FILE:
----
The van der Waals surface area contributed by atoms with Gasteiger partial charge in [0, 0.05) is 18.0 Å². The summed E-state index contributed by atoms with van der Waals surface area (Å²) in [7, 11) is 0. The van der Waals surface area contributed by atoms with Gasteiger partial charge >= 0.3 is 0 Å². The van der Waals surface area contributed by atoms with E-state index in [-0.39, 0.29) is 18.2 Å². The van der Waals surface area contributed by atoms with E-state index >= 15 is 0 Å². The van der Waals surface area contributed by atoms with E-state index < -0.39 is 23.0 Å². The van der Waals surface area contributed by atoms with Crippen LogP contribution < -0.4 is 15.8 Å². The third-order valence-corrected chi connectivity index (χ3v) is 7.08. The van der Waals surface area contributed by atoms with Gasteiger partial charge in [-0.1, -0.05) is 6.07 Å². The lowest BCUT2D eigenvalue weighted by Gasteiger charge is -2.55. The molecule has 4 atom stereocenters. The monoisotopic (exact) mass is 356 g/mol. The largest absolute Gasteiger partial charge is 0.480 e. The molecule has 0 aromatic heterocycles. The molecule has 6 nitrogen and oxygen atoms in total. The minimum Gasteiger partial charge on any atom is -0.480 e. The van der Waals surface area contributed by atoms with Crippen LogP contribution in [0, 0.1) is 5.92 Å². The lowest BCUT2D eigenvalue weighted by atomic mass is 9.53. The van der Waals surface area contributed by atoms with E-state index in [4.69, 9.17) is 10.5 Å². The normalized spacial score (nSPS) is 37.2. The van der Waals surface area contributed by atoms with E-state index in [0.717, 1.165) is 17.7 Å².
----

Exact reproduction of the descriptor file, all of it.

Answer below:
The van der Waals surface area contributed by atoms with Gasteiger partial charge in [0, 0.05) is 18.0 Å². The summed E-state index contributed by atoms with van der Waals surface area (Å²) in [7, 11) is 0. The van der Waals surface area contributed by atoms with Gasteiger partial charge >= 0.3 is 0 Å². The van der Waals surface area contributed by atoms with E-state index in [-0.39, 0.29) is 18.2 Å². The van der Waals surface area contributed by atoms with E-state index >= 15 is 0 Å². The van der Waals surface area contributed by atoms with E-state index < -0.39 is 23.0 Å². The van der Waals surface area contributed by atoms with Crippen LogP contribution < -0.4 is 15.8 Å². The third-order valence-corrected chi connectivity index (χ3v) is 7.08. The van der Waals surface area contributed by atoms with Gasteiger partial charge in [-0.1, -0.05) is 6.07 Å². The lowest BCUT2D eigenvalue weighted by Gasteiger charge is -2.55. The molecule has 4 atom stereocenters. The monoisotopic (exact) mass is 356 g/mol. The largest absolute Gasteiger partial charge is 0.480 e. The molecule has 0 aromatic heterocycles. The molecule has 6 nitrogen and oxygen atoms in total. The minimum Gasteiger partial charge on any atom is -0.480 e. The van der Waals surface area contributed by atoms with Crippen LogP contribution in [0, 0.1) is 5.92 Å². The lowest BCUT2D eigenvalue weighted by atomic mass is 9.53. The van der Waals surface area contributed by atoms with E-state index in [4.69, 9.17) is 10.5 Å². The normalized spacial score (nSPS) is 37.2. The van der Waals surface area contributed by atoms with E-state index in [0.717, 1.165) is 17.7 Å².